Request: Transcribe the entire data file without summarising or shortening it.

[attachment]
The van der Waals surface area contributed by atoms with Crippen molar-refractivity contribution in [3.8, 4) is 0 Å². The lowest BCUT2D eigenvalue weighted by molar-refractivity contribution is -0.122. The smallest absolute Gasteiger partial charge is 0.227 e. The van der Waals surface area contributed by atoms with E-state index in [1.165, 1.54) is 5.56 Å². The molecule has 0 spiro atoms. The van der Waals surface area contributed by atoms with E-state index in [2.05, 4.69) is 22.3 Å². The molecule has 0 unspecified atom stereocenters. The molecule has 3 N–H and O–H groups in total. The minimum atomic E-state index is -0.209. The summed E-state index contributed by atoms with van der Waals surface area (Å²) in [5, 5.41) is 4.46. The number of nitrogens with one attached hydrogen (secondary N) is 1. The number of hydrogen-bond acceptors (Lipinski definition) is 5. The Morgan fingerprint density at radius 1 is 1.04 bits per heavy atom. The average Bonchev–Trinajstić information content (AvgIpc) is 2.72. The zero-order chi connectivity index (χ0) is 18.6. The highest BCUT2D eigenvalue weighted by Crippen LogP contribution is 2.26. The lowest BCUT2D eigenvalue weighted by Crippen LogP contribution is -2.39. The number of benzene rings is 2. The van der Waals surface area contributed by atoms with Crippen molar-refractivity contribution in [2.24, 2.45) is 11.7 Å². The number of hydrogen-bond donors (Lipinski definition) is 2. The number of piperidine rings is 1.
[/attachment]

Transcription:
The van der Waals surface area contributed by atoms with Crippen molar-refractivity contribution in [3.8, 4) is 0 Å². The lowest BCUT2D eigenvalue weighted by molar-refractivity contribution is -0.122. The smallest absolute Gasteiger partial charge is 0.227 e. The van der Waals surface area contributed by atoms with E-state index in [1.165, 1.54) is 5.56 Å². The molecule has 0 spiro atoms. The van der Waals surface area contributed by atoms with E-state index in [2.05, 4.69) is 22.3 Å². The molecule has 0 unspecified atom stereocenters. The molecule has 3 N–H and O–H groups in total. The minimum atomic E-state index is -0.209. The summed E-state index contributed by atoms with van der Waals surface area (Å²) in [5, 5.41) is 4.46. The number of nitrogens with one attached hydrogen (secondary N) is 1. The number of hydrogen-bond acceptors (Lipinski definition) is 5. The Morgan fingerprint density at radius 1 is 1.04 bits per heavy atom. The average Bonchev–Trinajstić information content (AvgIpc) is 2.72. The zero-order chi connectivity index (χ0) is 18.6. The highest BCUT2D eigenvalue weighted by Crippen LogP contribution is 2.26. The lowest BCUT2D eigenvalue weighted by Crippen LogP contribution is -2.39. The number of benzene rings is 2. The van der Waals surface area contributed by atoms with Crippen molar-refractivity contribution in [2.24, 2.45) is 11.7 Å². The number of hydrogen-bond donors (Lipinski definition) is 2. The number of piperidine rings is 1.